Cards have evolved into an entertaining form of entertainment capable of forging relationships across distance and cultural divides. Now millions are playing card games worldwide – more are added every year as technology changes.
Collectible card games (CCGs), such as Hearthstone and Magic the Gathering have proven enormously popular digitally; however, their roots lie in analog form.
The Origins of Playing Cards
Playing cards have an intriguing history. Some believe they originated in China during the Tang Dynasty in China in 9th century, influenced by tile games like dominoes or even having links to chess or dice.
Playing cards first came to Europe via Egypt during the 14th Century Mamluk period. These early decks included suits of goblets, gold coins, swords and polo sticks which later evolved into batons (or staves) on Italian and Spanish decks; today many cards still feature these features.
The English/French four suit standard of hearts, spades and diamonds gained widespread acceptance due to trade and colonialism; today it remains standard worldwide. De La Rue printing’s founder in the 1860s found ways to simplify production while cutting costs, making cards more widely accessible – thus leading to their globalization and explosion in popularity and versatility.
Cards were first brought back from Israel by merchants or crusaders returning in the early 1400’s, becoming extremely popular during Europe’s Renaissance – an era which witnessed an abundance of wealth and culture – thanks to people socializing over cards while spending their cash.
At this period, cards also became more diverse in their design. Some designs followed traditional German suit names of Roses, Pomegranates, Acorns and Bells while others may have been inspired by Renaissance themes or to provide self-affirming national identities of newly formed countries.
At that time, manufacturers would often brand their cards with their name; this practice created a very distinct Ace of Spades with ornate decorations to quickly identify which brand you had in hand; while the rest of the deck remained fairly uniform – something which remains true today.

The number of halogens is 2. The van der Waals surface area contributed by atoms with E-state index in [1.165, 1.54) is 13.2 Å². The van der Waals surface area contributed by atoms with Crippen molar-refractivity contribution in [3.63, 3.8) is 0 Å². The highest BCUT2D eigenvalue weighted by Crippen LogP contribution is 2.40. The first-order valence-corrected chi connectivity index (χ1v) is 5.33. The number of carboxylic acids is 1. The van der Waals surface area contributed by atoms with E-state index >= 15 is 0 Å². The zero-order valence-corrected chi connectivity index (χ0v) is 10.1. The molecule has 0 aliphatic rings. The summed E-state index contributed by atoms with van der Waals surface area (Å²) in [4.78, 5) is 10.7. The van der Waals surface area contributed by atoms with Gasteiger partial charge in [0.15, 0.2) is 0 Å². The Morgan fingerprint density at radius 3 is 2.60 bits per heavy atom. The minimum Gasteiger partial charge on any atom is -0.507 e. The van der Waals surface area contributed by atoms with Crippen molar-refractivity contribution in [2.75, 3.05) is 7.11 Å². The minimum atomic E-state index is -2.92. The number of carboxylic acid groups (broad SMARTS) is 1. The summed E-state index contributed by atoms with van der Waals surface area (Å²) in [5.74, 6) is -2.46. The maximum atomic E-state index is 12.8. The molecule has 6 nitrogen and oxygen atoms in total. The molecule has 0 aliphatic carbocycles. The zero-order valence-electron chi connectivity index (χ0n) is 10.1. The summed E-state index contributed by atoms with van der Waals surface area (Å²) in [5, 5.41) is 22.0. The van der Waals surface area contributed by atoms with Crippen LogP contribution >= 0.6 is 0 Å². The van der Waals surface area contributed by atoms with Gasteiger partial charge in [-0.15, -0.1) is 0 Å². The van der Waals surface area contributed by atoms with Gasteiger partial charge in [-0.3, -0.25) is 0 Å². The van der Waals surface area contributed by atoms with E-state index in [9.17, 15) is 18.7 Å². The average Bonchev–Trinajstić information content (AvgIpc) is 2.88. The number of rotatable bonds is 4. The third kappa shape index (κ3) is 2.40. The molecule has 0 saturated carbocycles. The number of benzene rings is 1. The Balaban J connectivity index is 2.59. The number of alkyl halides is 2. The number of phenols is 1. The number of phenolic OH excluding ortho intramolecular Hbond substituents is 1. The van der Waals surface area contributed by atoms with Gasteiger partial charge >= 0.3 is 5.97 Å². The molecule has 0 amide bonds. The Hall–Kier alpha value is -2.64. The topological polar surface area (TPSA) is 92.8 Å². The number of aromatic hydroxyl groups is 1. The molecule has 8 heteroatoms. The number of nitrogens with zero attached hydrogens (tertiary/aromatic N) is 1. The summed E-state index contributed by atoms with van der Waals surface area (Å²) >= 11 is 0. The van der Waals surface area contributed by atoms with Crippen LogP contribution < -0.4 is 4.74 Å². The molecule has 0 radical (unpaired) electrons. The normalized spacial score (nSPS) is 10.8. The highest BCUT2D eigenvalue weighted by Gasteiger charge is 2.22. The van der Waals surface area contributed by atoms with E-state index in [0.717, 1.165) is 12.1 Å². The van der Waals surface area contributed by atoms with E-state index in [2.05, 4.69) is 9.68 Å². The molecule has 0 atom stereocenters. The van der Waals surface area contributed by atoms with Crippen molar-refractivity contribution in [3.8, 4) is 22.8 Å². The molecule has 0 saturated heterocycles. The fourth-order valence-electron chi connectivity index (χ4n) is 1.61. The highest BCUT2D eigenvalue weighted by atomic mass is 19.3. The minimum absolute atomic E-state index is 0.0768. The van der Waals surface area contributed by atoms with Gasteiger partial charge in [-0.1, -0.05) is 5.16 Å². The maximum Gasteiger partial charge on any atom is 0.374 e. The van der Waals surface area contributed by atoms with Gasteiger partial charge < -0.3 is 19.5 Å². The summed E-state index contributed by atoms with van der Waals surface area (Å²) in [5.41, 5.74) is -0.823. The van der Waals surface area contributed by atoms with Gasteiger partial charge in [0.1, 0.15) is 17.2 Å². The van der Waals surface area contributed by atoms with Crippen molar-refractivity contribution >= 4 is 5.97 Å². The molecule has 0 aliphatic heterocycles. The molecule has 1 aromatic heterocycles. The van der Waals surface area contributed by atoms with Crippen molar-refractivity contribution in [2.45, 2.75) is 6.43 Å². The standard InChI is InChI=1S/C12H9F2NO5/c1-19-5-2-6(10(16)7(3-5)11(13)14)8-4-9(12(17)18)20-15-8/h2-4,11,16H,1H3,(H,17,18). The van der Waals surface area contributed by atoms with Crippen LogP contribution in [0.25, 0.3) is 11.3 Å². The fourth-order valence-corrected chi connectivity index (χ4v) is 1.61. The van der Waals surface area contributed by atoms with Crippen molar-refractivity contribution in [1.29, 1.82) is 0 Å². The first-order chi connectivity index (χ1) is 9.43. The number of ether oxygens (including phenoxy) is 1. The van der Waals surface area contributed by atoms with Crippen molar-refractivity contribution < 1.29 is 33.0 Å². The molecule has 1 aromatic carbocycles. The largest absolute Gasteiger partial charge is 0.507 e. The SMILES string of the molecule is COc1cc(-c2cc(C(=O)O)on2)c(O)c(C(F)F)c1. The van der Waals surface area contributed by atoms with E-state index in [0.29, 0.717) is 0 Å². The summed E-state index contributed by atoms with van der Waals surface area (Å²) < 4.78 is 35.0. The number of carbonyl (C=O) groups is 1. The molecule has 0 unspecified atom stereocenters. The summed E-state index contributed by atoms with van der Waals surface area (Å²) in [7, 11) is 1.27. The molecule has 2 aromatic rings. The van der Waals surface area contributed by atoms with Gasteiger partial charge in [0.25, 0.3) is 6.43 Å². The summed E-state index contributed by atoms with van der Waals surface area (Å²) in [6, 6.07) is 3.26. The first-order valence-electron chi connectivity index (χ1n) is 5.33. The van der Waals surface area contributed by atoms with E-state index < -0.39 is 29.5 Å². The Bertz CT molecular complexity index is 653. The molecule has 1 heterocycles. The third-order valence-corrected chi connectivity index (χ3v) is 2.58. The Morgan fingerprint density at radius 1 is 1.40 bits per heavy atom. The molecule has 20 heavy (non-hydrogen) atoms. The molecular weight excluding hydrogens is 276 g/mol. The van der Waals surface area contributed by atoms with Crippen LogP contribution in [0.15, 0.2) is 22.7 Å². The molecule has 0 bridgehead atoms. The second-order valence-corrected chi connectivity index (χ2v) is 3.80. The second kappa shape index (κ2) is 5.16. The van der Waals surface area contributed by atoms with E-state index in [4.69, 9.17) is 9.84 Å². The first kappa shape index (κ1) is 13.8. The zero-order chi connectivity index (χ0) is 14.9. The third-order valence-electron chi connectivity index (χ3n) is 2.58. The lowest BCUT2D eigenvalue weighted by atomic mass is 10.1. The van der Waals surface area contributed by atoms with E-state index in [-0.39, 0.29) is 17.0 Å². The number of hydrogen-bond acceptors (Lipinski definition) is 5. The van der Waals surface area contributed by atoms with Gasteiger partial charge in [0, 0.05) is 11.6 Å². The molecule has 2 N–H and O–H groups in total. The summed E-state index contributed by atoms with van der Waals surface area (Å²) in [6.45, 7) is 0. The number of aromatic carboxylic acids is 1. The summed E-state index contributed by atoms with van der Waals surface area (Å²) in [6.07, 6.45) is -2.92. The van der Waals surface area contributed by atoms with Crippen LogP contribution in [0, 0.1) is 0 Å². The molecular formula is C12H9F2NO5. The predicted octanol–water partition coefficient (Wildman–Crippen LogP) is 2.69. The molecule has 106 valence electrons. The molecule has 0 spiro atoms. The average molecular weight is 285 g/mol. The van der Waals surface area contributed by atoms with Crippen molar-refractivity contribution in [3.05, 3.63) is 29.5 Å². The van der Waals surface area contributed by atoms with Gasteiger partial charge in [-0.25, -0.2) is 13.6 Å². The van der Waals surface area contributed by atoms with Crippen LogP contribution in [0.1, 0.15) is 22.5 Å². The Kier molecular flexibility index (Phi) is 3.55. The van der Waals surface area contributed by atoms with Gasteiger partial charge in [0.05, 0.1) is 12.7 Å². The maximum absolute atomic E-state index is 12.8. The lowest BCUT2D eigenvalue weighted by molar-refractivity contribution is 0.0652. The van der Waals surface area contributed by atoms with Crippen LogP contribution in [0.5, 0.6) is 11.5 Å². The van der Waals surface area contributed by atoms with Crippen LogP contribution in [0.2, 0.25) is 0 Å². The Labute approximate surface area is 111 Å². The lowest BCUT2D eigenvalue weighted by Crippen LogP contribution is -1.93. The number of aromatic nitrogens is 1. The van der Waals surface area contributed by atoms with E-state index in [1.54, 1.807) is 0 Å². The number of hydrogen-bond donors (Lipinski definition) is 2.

Collectible Card Games
Collectible Card Games (CCGs) are an emerging category of card games where cards are distributed randomly to enable players to construct an effective deck for gameplay. Many cards contain gameplay effects that can alter game rules or state, making these games complex to balance due to all their possible combinations of effects.
Conventional wisdom on how to balance CCGs dictates making powerful cards scarce and expensive; however, this can have adverse repercussions for casual players and the overall enjoyment of the game. Digital Addiction’s online CCG, Sanctum, adopts a different game design philosophy which helps alleviate such problems.
They discovered they could resolve the balancing issue by discontinuing certain cards while still allowing players to keep those they already owned – although this move may have resulted in suitcase style play and caused outrage from players.
Digital Card Games
Traditional card games continue to flourish, yet digital versions have seen exponential growth on PC and mobile platforms. Players can experience everything from casually accessible experiences up to deep and strategic ones, with these constantly-evolving games offering something new each time you play them.
Old-school collectors will also find something exciting in these games with new innovations from developers bringing fresh perspectives. Take SolForge as an example; its innovative card sharing mechanism and flexible competitive options from constructed play to drafts make for an engaging single player campaign as well as easy entry for draft play.
As Hearthstone set a new standard for digital card games, companies have sought to meet players’ growing demands by creating unique experiences for them to enjoy. Slay the Spire blends roguelike elements with deckbuilding; Shadowverse allows anime-inspired characters to collect; these titles may not make the top list on Twitch but nonetheless satisfy an itch that has been growing for decades.